Larry Culp, CEO, General ElectricScott Mlyn | CNBCGeneral Electric reported on Wednesday a revenue figure for the second quarter that slightly beat
Larry Culp, CEO, General Electric
Scott Mlyn | CNBC
General Electric reported on Wednesday a revenue figure for the second quarter that slightly beat analyst expectations, sending the stock higher. However, the industrial giant’s bottom line took a bigger-than-expected hit as the company weathers the coronavirus pandemic.
Here’s how the company’s results compared to analyst expectations:
- Revenue: $17.7 billion vs $17.12 billion forecast
- Loss per share: 15 cents per share vs a loss of 10 cents per share expected by Refinitiv
GE’s stronger-than-forecast revenues were mainly driven by sales in the company’s power and renewable energy divisions. Revenues from power came in at $4.16 billion and renewable energy raked in $3.51 billion, both topping FactSet estimates. Revenues from aviation disappointed, totaling $4.38 billion.
The company also reported a loss of $2.1 billion in industrial free cash flow, which was better than the guidance issued by GE earlier this year.
“Our earnings performance was impacted by the ongoing impact of COVID-19 on our businesses, but Industrial free cash flow was better than our expectations and previously communicated range,” said CEO Larry Culp in a statement. “We made faster progress on elements within our control, including our targeted cost and cash preservation actions.”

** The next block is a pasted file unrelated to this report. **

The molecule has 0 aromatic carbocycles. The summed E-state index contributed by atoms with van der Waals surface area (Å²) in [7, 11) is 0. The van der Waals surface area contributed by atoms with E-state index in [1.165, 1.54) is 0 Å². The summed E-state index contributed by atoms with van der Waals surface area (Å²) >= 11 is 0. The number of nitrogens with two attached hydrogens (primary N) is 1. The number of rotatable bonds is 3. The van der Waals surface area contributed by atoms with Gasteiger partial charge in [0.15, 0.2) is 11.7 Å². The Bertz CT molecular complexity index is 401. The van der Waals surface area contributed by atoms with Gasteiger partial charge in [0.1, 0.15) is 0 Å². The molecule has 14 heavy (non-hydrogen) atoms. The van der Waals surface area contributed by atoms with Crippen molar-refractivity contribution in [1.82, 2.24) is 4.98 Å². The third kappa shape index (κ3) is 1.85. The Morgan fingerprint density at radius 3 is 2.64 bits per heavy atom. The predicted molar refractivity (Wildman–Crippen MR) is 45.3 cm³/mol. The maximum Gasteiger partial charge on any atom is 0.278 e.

GE shares gained about 2% in premarket trading Wednesday.
The company said it continued working toward cost reductions of more than $2 billion. GE added its “near-term liquidity needs” were reduced by $10.5 billion in the second quarter.
GE shares have taken a big hit this year, dropping more than 38% in that time as the coronavirus pandemic shut down the economy and slowed air travel to a crawl. More than 4 million coronavirus cases have been confirmed in the U.S. alone, according to Johns Hopkins University.
—CNBC’s Michael Bloom contributed to this report.
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